You may be dealing with the uncertainty of your child’s school district’s decision, or choosing to make the difficult switch to at-home learning. Now more than ever, parents need reliable at-home resources to help with homeschooling.
Sitejabber, a consumer protection website developed in part by a grant from the US National Science Foundation, has seen a trend in parents searching for educational ways to have fun and connect with their kids, while still keeping them on track with schoolwork. To help you find the right tools for your children, the team at Sitejabber has created an extensive crowdsourced list of reputable websites that you can access at home. Many of these sites are even offering free services right now.
These resources are organized by subject so that you can easily find what you’re looking for. No two kids are the same, so this is a great way to create an at-home program catered to your kids’ specific needs.
Sitejabber team member Traci, a seasoned homeschooling mom, has some words of advice as she and millions of parents worldwide turn to homeschooling without much time to prepare. She shares her personal experience, saying that “it takes a long time to figure out a routine that works. It’s different for every single family I know. Read, read, read. Play games. Watch documentaries. I don’t want people thinking they need to replicate everything that comes with traditional schooling right now.” With flexible learning, you can start following your school’s curriculum in conjunction with these platforms, or create your own schedule based on your kids’ needs. The biggest takeaway from this advice, and the advice of many experts, is not to put much pressure on yourself. Trying your best is the most that anyone can do right now.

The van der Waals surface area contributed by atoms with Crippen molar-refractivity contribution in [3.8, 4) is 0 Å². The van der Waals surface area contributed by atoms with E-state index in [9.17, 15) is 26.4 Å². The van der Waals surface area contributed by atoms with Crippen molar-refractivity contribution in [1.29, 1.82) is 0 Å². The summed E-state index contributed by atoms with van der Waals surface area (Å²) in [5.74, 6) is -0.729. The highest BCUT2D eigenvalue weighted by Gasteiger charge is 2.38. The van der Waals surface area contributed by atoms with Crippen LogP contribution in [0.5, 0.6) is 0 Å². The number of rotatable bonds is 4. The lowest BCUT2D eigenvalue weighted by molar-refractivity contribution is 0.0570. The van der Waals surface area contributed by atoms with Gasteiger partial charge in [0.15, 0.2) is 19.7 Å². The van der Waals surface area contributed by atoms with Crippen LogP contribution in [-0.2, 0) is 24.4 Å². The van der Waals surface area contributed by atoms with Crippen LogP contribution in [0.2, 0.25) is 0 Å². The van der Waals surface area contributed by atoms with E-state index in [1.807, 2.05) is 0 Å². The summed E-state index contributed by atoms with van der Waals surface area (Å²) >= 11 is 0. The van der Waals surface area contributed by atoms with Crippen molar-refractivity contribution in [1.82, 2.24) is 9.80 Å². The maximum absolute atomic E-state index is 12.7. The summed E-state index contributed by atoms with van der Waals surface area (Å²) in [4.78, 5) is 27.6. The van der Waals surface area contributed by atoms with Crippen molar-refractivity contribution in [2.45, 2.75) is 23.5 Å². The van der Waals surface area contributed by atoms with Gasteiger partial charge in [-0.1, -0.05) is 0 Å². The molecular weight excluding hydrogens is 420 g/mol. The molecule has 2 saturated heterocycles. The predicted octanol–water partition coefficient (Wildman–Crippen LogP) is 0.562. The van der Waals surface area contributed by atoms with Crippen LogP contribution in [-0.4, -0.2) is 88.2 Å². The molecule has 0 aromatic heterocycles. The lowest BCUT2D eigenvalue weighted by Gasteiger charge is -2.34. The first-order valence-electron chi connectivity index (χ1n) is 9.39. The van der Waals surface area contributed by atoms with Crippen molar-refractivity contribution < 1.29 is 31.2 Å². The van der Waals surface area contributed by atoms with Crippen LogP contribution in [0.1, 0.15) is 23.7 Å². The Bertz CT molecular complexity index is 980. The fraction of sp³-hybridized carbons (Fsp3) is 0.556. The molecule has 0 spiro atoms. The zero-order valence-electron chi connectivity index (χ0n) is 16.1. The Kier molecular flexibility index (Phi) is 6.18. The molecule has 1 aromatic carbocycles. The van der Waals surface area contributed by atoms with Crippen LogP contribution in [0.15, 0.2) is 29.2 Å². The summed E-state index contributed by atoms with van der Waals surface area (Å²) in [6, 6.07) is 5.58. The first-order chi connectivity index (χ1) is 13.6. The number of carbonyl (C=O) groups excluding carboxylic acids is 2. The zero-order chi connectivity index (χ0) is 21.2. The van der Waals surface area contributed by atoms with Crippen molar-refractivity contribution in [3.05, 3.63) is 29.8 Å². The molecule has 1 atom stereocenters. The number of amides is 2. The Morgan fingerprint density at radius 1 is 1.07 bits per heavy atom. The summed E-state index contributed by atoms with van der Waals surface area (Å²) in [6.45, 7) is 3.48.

Ready to begin your online education search for your family? With tons of “best of” lists and conflicting information, the internet can make the process very overwhelming. That’s why in this crowdsourced guide, we’ll cover what each of these platforms is best for, age range, a breakdown of its features, and pricing. Even if you don’t want to pay extra for resources, take advantage of the free trials or memberships offered by the sites in this guide, your child may really enjoy one of them.
For a breakdown of the top 45 platforms, or to read consumer reviews of each platform, check out the complete Community Guide to Kids’ Online Educational Resources from our friends at Sitejabber.
The post The Crowdsourced Guide to Kids’ Online Educational Resources appeared first on Bounceback Parenting.
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